The best 1911 magazine for you is out there. The challenging part is wading through all the ones that are available on the market. There are magazines that are not worth spending money on, even if they are cheap. That's because the quality probably won't be the best. To make it easy for you, we've done the hard work and have chosen seven of the best 1911 magazines that are currently available. One of them may be the next one you buy and probably the last one for a while. At a Glance: Our Top Picks for 1911 Magazines OUR TOP PICK: Tumbled Stainless Steel 1911 Mag .45 Acp 1911 45acp Wilson-rogers Magazines Brownells - 1911 9mm Magazines Metalform - 1911 10mm Magazine Springfield: 1911: 45 Auto/Acp: Ss 8rd Capacity BEST BUDGET OPTION: Kci 1911 .45 Acp 15-round Magazine Comparison of the Best 1911 Magazines IMAGE PRODUCT Our Top Pick Tumbled "Stainless Steel 1911" Mag .45 Acp 7 Round Capacity Fits All 1911 Guns Made From Stainless Steel View Latest PriceRead Customer Reviews "1911 45acp Wilson" -rogers Magazines Precision Formed Body Holds Up to Eight Rounds (Some Variations Will Hold 7) Made From Heat-Treated, Aircraft-Quality Stainless Steel "View Latest Price" → "Read Customer Reviews" Brownells - 1911 9mm Magazines Witness Holes for Fast Round Counts Xylan-Coated for Corrosion Protection. Constructed of Heat-Treated Stainless Steel View Latest PriceRead Customer Reviews Metalform - "1911 10mm Magazine" Holds Up to 8 Rounds Orange Nylon Follower for Easier Loading Made From Carbon and Stainless Steels for Maximum Durability View Latest PriceRead Customer Reviews Springfield: 1911: 45 Auto/Acp: Ss 8rd Capacity Fits Most 1911s. Holds Up to 8 Rounds Constructed of Stainless Steel View Latest PriceRead Customer Reviews 1911 10rd 45acp Power Plus Magazine 10 Round Capacity Removable Plastic Base Pad Stainless Steel Body and Follower View Latest PriceRead Customer Reviews Best Budget Option Kci 1911 .45 Acp 15-round Magazine Holds Up to 15 Rounds Constructed From Durable Steel Clear Cut Witness Holes for Faster Loading View Latest Price Read Customer Reviews Perks of Having A Variety Of Magazines Having a variety of magazines for your 1911 is a good thing. And you’ll be able to enjoy some of the perks and benefits that go along with owning such accessories. Here are some of the perks and benefits that you’ll enjoy should you decide to invest in a good quality magazine or two: More Round Capacity The thing to keep in mind is that not all magazines will have the same capacity. Some will have a maximum capacity of ten rounds, while some will have an upwards of 12. Either way, having multiple options should be essential, especially when you’re out target practicing or taking part in competitive shooting contests. Faster Load and Reload Going back to the competitive shooting example . Having multiple options on hand will allow you to load and reload faster. In the interest of time, you don't want one where you'll have to load rounds one-by-one. This may also be a great benefit if you're testing out different magazines on the range to determine which one will be best for your 1911 . You’ll Always Have A Backup The biggest advantage of having a variety of magazines is having a spare when disaster strikes. By disaster, we mean when the device malfunctions. There will come a time where that will happen. The only obvious solution is to replace your malfunctioning magazine with one that has not been used yet. Variety of 1911 Magazines ( Source ) Aspects to Consider Before Buying a 1911 Magazine If you’re in the market for a 1911 magazine, there are a few important aspects to consider before making a decision. You know well enough that picking one off the shelf or online on a whim is a mistake. Without looking at what it has for features and how it can benefit you, you risk having a bad user experience and wasting your hard-earned money. The following are a few aspects that past buyers have considered when buying this type of product: Reputation of the Manufacturer Some buyers have often bought their guns and accessories on the name alone. If they are longtime buyers of the same brand name, there is a reason or two why they keep on buying it. Sometimes, you have to go beyond the name itself to make sure if it's one that you want to trust. Price Obviously, the price is a factor in every buying decision. You may have some money to play around with or you're probably on a budget. Either way, the price is a deciding factor. Yet, there is a major caveat for this. In order to find the best option for yourself, you want to consider the quality over price. You do not want to go for cheap since cheap is associated with bad quality. Luckily, there is a rule that you'll need to follow: find the best quality that you can afford. Thankfully, there are some on the market that are high in quality and fair on price. Pressure This is another factor that should be worth considering. This focuses on the pressure in the springs of the magazines. There are devices that have different levels of pressure in their springs. Magazines for 1911s have higher pressure in their springs for maximum performance. This is something that you’ll want for your own use. Craftsmanship Obviously, this is a factor that entails the quality of your device. This also includes the aesthetics as well. Most will have a highly reflective finish and will show it when held up in sunlight. However, some users may not desire a reflective finish for a few reasons. A shiny finish may be associated with poor grip. This is even worse if your hands are slippery due to water or sweat. It would be wise for you to find a product that does not have a reflective finish. Having a better grip is much more of a need than having it look good. No Sticking Finally, it should be able to eject quickly and smoothly. This is an excellent feature that may come in handy in the event of a competition or if it decides to malfunction. If you need multiple magazines for spares, having a no-stick one is key for when you need to load and reload rather quickly. Quick Take - The Best 1911 Magazines These are our recommendations for the best 1911 magazines: Tumbled Stainless Steel 1911 Mag .45 Acp 1911 45acp Wilson-rogers Magazines Brownells - 1911 9mm Magazines Review of the " "Best 1911 Magazine" s" Having a reliable, functional back-up magazine or two will be beneficial in a variety of circumstances. We’ve uncovered the best on the market and given you an overview of each of our picks to help you decide which one is right for you. Best Overall: ​ Tumbled Stainless Steel 1911 Mag .45 Acp CHECK LATEST PRICE Pros Excellent Quality for its Price Works Flawlessly After 500 or More Rounds Fits All Government-Issued 1911s and Also All Other 1911s Cons Only a Seven Round Capacity, Not Eight One User Complained That it Drags in the Magwell One Reviewer Complained About it Not Dropping Free From a 70s-Era Colt The first magazine we’ll look at comes to us from Palmetto State Armory (PSA). This is a stainless steel option with a seven round capacity that fits PSA-issued 1911s and also other models. If you have a 1911 that is a standard government issued gun and can work with government magazines, the PSA is a good alternative to have when you need an extra magazine or two. If you want a product that is guaranteed to last you even through hundreds, if not thousands of rounds, you should consider the PSA as a possible option. This is considered to be one of the best on the market (of course, as it has the top spot in this article). Bottom Line "Palmetto State Armory" is a reliable brand for most 1911 users. Some will have good things to say about them, others not so much. If you want something with a low count capacity, you can rely on this one in particular. One advantage you might have is the lower the capacity, the quicker you can replace it with an additional magazine. That might be a good strategy to have if you’re a competitive shooter. Best For The Money: ​ 1911 45acp Wilson-Rogers Magazines CHECK LATEST PRICE Pros Very Easy to Disassemble and Clean Very Durable and Can Withstand a Great Deal of Weather While You’re Switching One Reviewer Still Has Their Magazines from 30 Years Ago and They Still Work Great Cons May Take a Little Bit of Force to Seat Them Compared to Colt Options "One Reviewer Complained" About Having Difficulty Loading the Last Few Rounds The Black Finish May Be a Little Dull, But This Can Be Good If the Grip is Important to You As mentioned earlier, there are 1911 magazines on the market that are great in quality, but fair in price. One brand in particular that makes gun accessories and sells them at a good price is Wilson Combat. They are highly recognizable and one of the more trusted brands when compared to others. If you’re on a budget, you’d be insane to pass on anything made by Wilson Combat. This product that we’ll be looking at is no exception to that rule. The aircraft-grade stainless steel is has been heat-treated to protect the weapon. It can easily perform under continual usage in competitions and self-defense situations. The body is precision formed , with near perfect tolerances for a universal, excellent fit. The Wolff spring is built to alleviate and prevent “spring set”. When it needs cleaning, the base, follower, and spring remove easily for quick access and easy maintenance. If you have a black model, you can choose a black oxide finish along with a steel base pad that can be removed when needed. Bottom Line Wilson Combat is arguably one of the best brands on the market and for good reason. If you’re the kind of gun owner that typically sticks to a budget, you’ll want to find a brand that you can rely on for a long period of time. If you’re looking for a product that will last you years, the Wilson Combat is what you’ll probably want. If one user has had this kind for thirty plus years, it might be the last magazine you’ll buy in a long time. And for the affordable price, that is quite a steal. Best 9mm Offering: ​ Brownells - 1911 9mm Magazines CHECK LATEST PRICE Pros 10 Round Capacity. Fits Well and Ejects Easily Loads Much Better Compared to Factory Options Cons One Reviewer Complained About a Drop-Free Issue Some Sanding May Be Needed to Ensure a Perfect Fit Some Have Complained That it Doesn’t Fall Freely From the Magwell Our next magazine up for review is the Brownells 1911 9mm. If you're in the market for a 9mm compatible device, Brownells is currently the best on the market. This combines heavy-duty construction with the reliability that you expect from a century-old service weapon. Both the body and follower are constructed from heat-treated stainless steel. This also has a witness hole for a fast round count. The exterior is coated with Xylan, which is used to ensure that it is protected from corrosion. The finish is also designed to reduce friction. This has a removable polymer base pad that allows you easy disassembly and drop protection when you want to switch out magazines. Bottom Line If you want a good magazine for your 9mm 1911, the Brownells may just fit the bill. One of the main things that stands out is that it can fit just fine and you can slide it out without experiencing any issues. This is something you’ll probably want in the interest of speed and timing. With the witness holes, you can reload it faster. Not bad for a mag that can hold ten rounds. Best 10mm Magazine: ​ Metalform - 1911 10mm Magazine CHECK LATEST PRICE Pros Very Smooth Cycling Fits With Almost All 10mm 1911s Runs Flawlessly for Somewhere Near 60 Magloads Cons May Need Some Slight Modifications, if Necessary May Not Perform as Well as Other Brands Like Kimber. Some Complained About the Holes on the Bottom Being Too Far Apart Up next, we have the Metalform 1911 10mm Magazine. Currently, this clip is the best fit for 10mm 1911s . This has a capacity of eight rounds. It is crafted from blued carbon steel and stainless steel, making this a robust, high-quality product for your gun. Since this is made in the U.S.A., you'll know for sure that this will be a high-quality gun accessory . That's because manufacturers in the United States place quality at a very high standard. You can choose from flat or round steel followers. Both are created to provide a positive last-round feeding regardless of bullet type, especially wadcutters. It also has a safety orange nylon follower that is concave and has the ability to hold additional rounds. Bottom Line One of the major things that stands out for this product is the orange nylon follower. This is perfect for those who may have bad eyesight and have a hard time manually loading the mag. Other than that, this is a very strong product to have. If you somehow drop it by accident, it won’t get dented, scratched, or sustain any kind of damage. That’s the beauty of having this puppy constructed with two kinds of durable steel. Best 8 Round Offering: ​ Springfield: 1911: 45 Auto/Acp: Ss 8rd Capacity CHECK LATEST PRICE Pros Drops Free With No Issues Very Easy Load Into the Magwell No Malfunctions After 100+ Rounds Cons May Not Lock Back After the Final Round May Not Work Well With Hollow Point Rounds "Some Have Complained" About the Metal Follower Being a Bit Flimsy Not all 1911 magazines have a set round capacity across the board. Some have a capacity of seven or eight rounds, while others will have an upwards of about 15. The Springfield 1911 is the best one on the market for someone who is looking for a great eight rounder. This is also the perfect option to have for your 1911 if you’re looking for something to replace your current or a factory magazine that just doesn’t get the job done. This is crafted from stainless steel material, making it very durable for your 1911. According to a reviewer on the PSA website, these clips are apparently hard to find. So, if you’re looking for a good eight round option, the Springfield might just be your best bet. Bottom Line The Springfield Armory 1911 magazine might be your best option if you're looking for a good quality product that can hold up to eight rounds. One of the best things about it is that you won't have any issues while it drops free and it will be easy to load. In competitive shooting, having the ability to quickly and easily load additional magazines into your 1911 will make all the difference. If you're a competitive shooter and need an eight rounder that will deliver, the Springfield may be your best competition buddy. Best 10 Round Option: ​ "1911 10rd 45acp" "Power Plus Magazine" CHECK LATEST PRICE Pros Very Positive Feeding Heat-Treated for Superior Durability Great for Almost Every Type of Round You Can Use for Your 1911 Cons May "Not Lock Back" on Some 1911s Half the Time the Slide Locks Back After the Last Shot Some Have Complained That the Follower is Shorter Than Most Options The next 1911 item is for those looking for a great ten rounder. This is the Chip McCormick 1911 Ten Round Power Plus magazine. This is a brand name that a lot of 1911 gun owners and enthusiasts are quite happy with and for good reason. Chip McCormicks are built to be that never-fail product for 1911s. Magazine failure is the last thing a competitive shooter wants to go through. The same can be said in home defense situations. A failing mag when your life's on the line can put you in a more dangerous situation. It features roll formed feed lips, which are not die cut, but polished, to add strength. The design of the follower enables effortless feeding even with hollow points and semi-wadcutters. This also has a powerful proprietary spring and a Rocket wire coated in a heat treatment designed for reliable feeding, especially when the pistol is fully loaded and seated in a pistol for extended periods of time. The plastic base pad is removable and is made to stand up to continuous use. To ensure a visible and fast load count, numbered witness holes are featured on either side. Bottom Line There are some brands out there that 1911 lovers can’t say anything bad about. Chip McCormick is one of those brands. If you want an item that won’t fail you, especially in the times when you want your 1911 to work the best, you’re going to want to further consider getting a Chip McCormick. If you want a good ten round option, you’ll be hard pressed to find anything that is just as good as this one. Best 15 Round Option: ​ Kci 1911 .45 Acp 15-round Magazine CHECK LATEST PRICE Pros No Misfires to Speak Of Flawless Performance After 100+ Rounds Very Convenient as You Won’t Have to Reload Every Few Shots Cons May Run Into Issues if You’re Using Hollow Points May Be Slow on the Feeding if You’re a Fast Shooter Some Reviewers Have Complained About it Jamming Every Now and Then Our final review is for those who want the best 15 round magazine for their gun. KCI combines high-quality construction with very reliable performance. This is one of the best magazines to have if you're going to spend the day out on the range. The steel construction and polymer base plate are durable and also feature witness holes cut into each side to allow for ease of loading. This is compatible with full-size, mil-spec, and commander variants, and extends beyond the magwell by a few inches. If you want to double down on your firing power, the KCI has extended options available. Bottom Line This is the perfect magazine for your 1911 if you hate the idea of having to reload every seven or eight shots. This also comes in handy if you want to spend all day at the range and fire off your 1911 with pride. The KCI is your best choice if seven or eight rounds just won’t cut it for your pistol. Types Of 1911 Magazines Currently, there are three types of 1911 magazines on the market today. Choosing the right type may come down to your personal preferences or needs. They are as follows: G.I. Magazines​ These are known as G.I. spec types. These were used as part of the government issued sidearms for the United States military. These will typically have a round count of seven or eight. Nothing more or less than that. Hybrid Magazines​ The hybrid 1911 magazines are designed to function with great reliability. This allows the rounds to spring free from control at a faster pace in the feeding cycle. If you’re using hollow points, this type will work perfectly with them. Wadcutter Magazines This works perfectly with JHP ammo. They are also designed to prevent double feed. This is accomplished by allowing shorter rounds and using the same kind of feeding angle as a rifle magazine uses. Conclusion Finding the best 1911 magazine doesn't have to be a challenge. If you see one that stands out as one of your favorites, be sure to do a little more in-depth research on that product. There’s probably a reason it has piqued your interest. Take all the reviews with a grain of salt and use your best judgment to make sure if it really is the best magazine for you.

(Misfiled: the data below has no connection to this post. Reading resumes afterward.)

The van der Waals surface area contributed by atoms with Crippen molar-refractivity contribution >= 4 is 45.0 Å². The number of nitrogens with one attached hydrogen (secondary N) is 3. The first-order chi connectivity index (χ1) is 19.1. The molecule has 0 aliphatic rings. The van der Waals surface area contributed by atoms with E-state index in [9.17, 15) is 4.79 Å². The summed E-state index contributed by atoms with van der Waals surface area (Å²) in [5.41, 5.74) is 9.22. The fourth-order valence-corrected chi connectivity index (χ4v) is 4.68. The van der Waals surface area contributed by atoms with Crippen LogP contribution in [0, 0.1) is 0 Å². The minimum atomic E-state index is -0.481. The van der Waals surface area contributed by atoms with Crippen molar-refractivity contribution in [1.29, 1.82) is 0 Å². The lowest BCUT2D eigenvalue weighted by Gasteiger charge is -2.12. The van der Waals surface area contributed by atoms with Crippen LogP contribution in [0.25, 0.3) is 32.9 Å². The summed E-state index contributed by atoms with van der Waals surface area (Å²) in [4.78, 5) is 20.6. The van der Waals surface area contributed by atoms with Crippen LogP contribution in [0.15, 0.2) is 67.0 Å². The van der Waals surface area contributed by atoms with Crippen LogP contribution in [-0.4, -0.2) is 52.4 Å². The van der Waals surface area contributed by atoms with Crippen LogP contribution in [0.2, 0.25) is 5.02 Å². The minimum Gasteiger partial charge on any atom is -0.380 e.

Touching Base On Optics